In her time at the department, Goelz worked to help homeless populations in Pacific County, built substance use prevention coalitions and improved health services in Pacific County Jail. She volunteered at countless health fairs and events. Both Spoor and Lindstrom lauded her for her work. And yet, while she was cleaning her office, Goelz found a to-do list from 2016 with things left undone. She said her mom worked as a surgical nurse until she was 75, and Goelz wondered if she wasn’t ducking out too early.

But change is good, she said. And the new people coming into the department have energy and new ideas that will flourish when she steps aside, she said. After working 10 or 11 hour days five days a week and always being on call for reportable diseases, Goelz said she does look forward to getting rid of the second cell phone at dinner and spending more time with her grandchildren.

She might not have a long break though, as Lindstrom said she is already planning on asking Goelz back to help with future programs.

The new director

Within the first year of working with Lindstrom, Spoor knew she would step into the director role one day. And it’s been a pleasure to watch Lindstrom’s growth during her time in the department, Spoor said.

“In some ways I feel like a proud mom,” Spoor said.

Lindstrom said she will call on both Spoor and Goelz for advice as she takes charge. One of the best things Lindstrom learned from Goelz was to slow down and take a measured approach to new ideas and projects, Lindstrom said.

There is a lot of value in being very thoughtful and intentional about whatever you do, she said. She plans to ease into her new position and avoid taking on too many new things in the coming months. Lindstrom worked on the human services side of the department for the majority of her 17 years there and so she needs to learn more about the health side, she said.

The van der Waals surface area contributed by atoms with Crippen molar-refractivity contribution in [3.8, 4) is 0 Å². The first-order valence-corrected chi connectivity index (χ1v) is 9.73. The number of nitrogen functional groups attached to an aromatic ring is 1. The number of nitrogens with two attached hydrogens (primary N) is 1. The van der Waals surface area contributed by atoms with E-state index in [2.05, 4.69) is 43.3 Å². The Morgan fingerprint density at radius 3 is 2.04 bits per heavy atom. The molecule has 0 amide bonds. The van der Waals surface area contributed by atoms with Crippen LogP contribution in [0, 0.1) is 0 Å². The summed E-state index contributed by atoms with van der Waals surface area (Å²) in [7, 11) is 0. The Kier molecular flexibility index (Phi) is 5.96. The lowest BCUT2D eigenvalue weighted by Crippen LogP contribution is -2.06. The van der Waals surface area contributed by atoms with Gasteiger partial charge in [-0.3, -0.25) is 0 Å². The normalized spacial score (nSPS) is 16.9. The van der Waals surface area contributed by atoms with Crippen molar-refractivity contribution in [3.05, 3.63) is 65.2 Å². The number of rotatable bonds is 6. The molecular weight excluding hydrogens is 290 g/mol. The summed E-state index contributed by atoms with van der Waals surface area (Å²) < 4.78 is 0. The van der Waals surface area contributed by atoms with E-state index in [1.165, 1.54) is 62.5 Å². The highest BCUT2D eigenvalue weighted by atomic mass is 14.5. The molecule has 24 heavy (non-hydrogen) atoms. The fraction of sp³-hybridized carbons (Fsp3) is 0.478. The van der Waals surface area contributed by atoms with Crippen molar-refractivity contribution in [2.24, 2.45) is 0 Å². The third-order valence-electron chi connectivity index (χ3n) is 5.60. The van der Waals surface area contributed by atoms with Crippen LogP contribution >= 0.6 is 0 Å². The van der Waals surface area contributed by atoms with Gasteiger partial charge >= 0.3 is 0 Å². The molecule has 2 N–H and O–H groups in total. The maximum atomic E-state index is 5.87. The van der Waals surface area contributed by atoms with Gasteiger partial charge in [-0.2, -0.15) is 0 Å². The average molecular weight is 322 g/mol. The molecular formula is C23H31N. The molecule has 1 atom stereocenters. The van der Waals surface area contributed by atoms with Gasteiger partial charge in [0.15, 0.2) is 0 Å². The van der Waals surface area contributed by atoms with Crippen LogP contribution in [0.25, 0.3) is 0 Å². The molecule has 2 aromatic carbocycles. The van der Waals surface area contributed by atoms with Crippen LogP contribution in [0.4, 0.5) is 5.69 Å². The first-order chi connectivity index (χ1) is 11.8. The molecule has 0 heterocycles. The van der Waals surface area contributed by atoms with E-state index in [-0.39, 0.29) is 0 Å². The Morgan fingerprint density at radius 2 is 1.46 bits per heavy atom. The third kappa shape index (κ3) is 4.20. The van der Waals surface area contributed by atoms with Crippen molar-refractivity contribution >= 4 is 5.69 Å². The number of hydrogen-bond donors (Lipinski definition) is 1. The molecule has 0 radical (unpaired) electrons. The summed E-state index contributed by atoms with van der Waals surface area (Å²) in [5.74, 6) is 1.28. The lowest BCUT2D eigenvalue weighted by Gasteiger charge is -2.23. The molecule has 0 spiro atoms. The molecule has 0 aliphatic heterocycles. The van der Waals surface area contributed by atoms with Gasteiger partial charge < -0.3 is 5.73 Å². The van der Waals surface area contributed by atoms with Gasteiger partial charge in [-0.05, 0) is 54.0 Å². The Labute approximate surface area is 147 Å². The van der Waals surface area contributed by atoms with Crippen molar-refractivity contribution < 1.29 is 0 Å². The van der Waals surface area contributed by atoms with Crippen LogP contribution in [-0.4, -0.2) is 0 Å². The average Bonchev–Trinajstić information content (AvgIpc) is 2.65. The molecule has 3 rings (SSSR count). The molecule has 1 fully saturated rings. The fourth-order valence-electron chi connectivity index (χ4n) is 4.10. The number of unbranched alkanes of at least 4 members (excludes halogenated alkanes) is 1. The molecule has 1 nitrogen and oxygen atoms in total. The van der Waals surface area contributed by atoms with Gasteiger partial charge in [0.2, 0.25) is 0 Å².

The Health and Human Services Department will be hiring a health manager to take on some of Goelz’s duties. Goelz will stay on for January to help train that person. Meanwhile, the department is also training three other new hires, including a community re-entry liaison, a mental health and substance abuse counselor for the jail and a program director for the department’s new veterans’ service office.

Lindstrom said a lot of government programs and departments can be very bureaucratic and her goal is not just to provide services, but to let people know the community cares about them. That is why coordinating collaboration between different county programs is such an essential part of the Health and Human Services Department’s work.

“Everyone can get better, and not just by providing resources, but also by believing in them,” Lindstrom said.

Advice from the old guard

Both Goelz and Spoor encouraged Lindstrom to stay connected to the community and listen to those around her.

“Surround yourself with good people, just like I have done,” Spoor said. “Continue to think outside the box and don’t be afraid to question the status quo. When you are completely overwhelmed and discouraged, step back and remember all the good we do. We really do make a difference in people’s lives.”